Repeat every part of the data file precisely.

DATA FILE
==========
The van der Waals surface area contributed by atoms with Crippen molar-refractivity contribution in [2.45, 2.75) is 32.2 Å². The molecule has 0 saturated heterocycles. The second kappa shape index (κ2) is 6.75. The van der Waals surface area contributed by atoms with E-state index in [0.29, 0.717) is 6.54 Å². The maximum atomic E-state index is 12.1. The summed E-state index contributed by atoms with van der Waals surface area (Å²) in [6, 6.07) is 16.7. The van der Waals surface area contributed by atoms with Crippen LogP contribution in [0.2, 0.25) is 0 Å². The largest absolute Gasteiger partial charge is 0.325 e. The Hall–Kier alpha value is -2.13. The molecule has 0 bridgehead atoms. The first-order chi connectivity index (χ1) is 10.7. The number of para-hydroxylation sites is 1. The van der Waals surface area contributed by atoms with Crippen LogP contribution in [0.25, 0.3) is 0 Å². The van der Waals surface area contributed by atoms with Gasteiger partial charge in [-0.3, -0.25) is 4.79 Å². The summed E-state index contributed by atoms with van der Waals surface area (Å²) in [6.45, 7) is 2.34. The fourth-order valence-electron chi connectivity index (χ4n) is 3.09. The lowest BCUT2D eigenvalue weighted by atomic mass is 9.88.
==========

The van der Waals surface area contributed by atoms with Crippen molar-refractivity contribution in [2.45, 2.75) is 32.2 Å². The molecule has 0 saturated heterocycles. The second kappa shape index (κ2) is 6.75. The van der Waals surface area contributed by atoms with E-state index in [0.29, 0.717) is 6.54 Å². The maximum atomic E-state index is 12.1. The summed E-state index contributed by atoms with van der Waals surface area (Å²) in [6, 6.07) is 16.7. The van der Waals surface area contributed by atoms with Crippen LogP contribution in [0.2, 0.25) is 0 Å². The largest absolute Gasteiger partial charge is 0.325 e. The Hall–Kier alpha value is -2.13. The molecule has 0 bridgehead atoms. The first-order chi connectivity index (χ1) is 10.7. The number of para-hydroxylation sites is 1. The van der Waals surface area contributed by atoms with Crippen LogP contribution in [0.25, 0.3) is 0 Å². The van der Waals surface area contributed by atoms with Gasteiger partial charge in [-0.3, -0.25) is 4.79 Å². The summed E-state index contributed by atoms with van der Waals surface area (Å²) in [6.45, 7) is 2.34. The fourth-order valence-electron chi connectivity index (χ4n) is 3.09. The lowest BCUT2D eigenvalue weighted by atomic mass is 9.88.